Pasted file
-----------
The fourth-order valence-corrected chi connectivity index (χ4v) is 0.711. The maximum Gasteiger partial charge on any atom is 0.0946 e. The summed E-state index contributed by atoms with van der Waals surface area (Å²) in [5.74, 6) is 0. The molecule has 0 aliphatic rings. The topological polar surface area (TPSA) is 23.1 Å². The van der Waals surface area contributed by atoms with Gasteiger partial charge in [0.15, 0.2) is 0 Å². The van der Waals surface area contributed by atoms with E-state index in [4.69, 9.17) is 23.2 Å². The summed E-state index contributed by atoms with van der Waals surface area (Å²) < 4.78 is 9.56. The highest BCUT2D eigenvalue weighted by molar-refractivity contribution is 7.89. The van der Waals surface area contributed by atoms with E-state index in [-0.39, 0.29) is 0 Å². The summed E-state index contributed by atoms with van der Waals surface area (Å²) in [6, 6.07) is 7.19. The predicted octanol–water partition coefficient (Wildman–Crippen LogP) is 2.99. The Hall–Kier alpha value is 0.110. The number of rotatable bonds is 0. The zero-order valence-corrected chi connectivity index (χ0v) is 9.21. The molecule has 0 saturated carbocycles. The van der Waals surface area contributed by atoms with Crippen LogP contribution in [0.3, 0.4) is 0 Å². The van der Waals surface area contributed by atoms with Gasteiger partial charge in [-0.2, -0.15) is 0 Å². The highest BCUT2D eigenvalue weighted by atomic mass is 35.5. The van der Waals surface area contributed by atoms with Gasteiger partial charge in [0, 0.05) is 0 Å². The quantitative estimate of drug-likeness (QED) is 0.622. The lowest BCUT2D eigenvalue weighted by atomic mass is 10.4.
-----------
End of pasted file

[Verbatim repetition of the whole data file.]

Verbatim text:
The fourth-order valence-corrected chi connectivity index (χ4v) is 0.711. The maximum Gasteiger partial charge on any atom is 0.0946 e. The summed E-state index contributed by atoms with van der Waals surface area (Å²) in [5.74, 6) is 0. The molecule has 0 aliphatic rings. The topological polar surface area (TPSA) is 23.1 Å². The van der Waals surface area contributed by atoms with Gasteiger partial charge in [0.15, 0.2) is 0 Å². The van der Waals surface area contributed by atoms with E-state index in [4.69, 9.17) is 23.2 Å². The summed E-state index contributed by atoms with van der Waals surface area (Å²) < 4.78 is 9.56. The highest BCUT2D eigenvalue weighted by molar-refractivity contribution is 7.89. The van der Waals surface area contributed by atoms with E-state index in [-0.39, 0.29) is 0 Å². The summed E-state index contributed by atoms with van der Waals surface area (Å²) in [6, 6.07) is 7.19. The predicted octanol–water partition coefficient (Wildman–Crippen LogP) is 2.99. The Hall–Kier alpha value is 0.110. The number of rotatable bonds is 0. The zero-order valence-corrected chi connectivity index (χ0v) is 9.21. The molecule has 0 saturated carbocycles. The van der Waals surface area contributed by atoms with Crippen LogP contribution in [0.3, 0.4) is 0 Å². The van der Waals surface area contributed by atoms with Gasteiger partial charge in [-0.2, -0.15) is 0 Å². The highest BCUT2D eigenvalue weighted by atomic mass is 35.5. The van der Waals surface area contributed by atoms with Gasteiger partial charge in [0, 0.05) is 0 Å². The quantitative estimate of drug-likeness (QED) is 0.622. The lowest BCUT2D eigenvalue weighted by atomic mass is 10.4.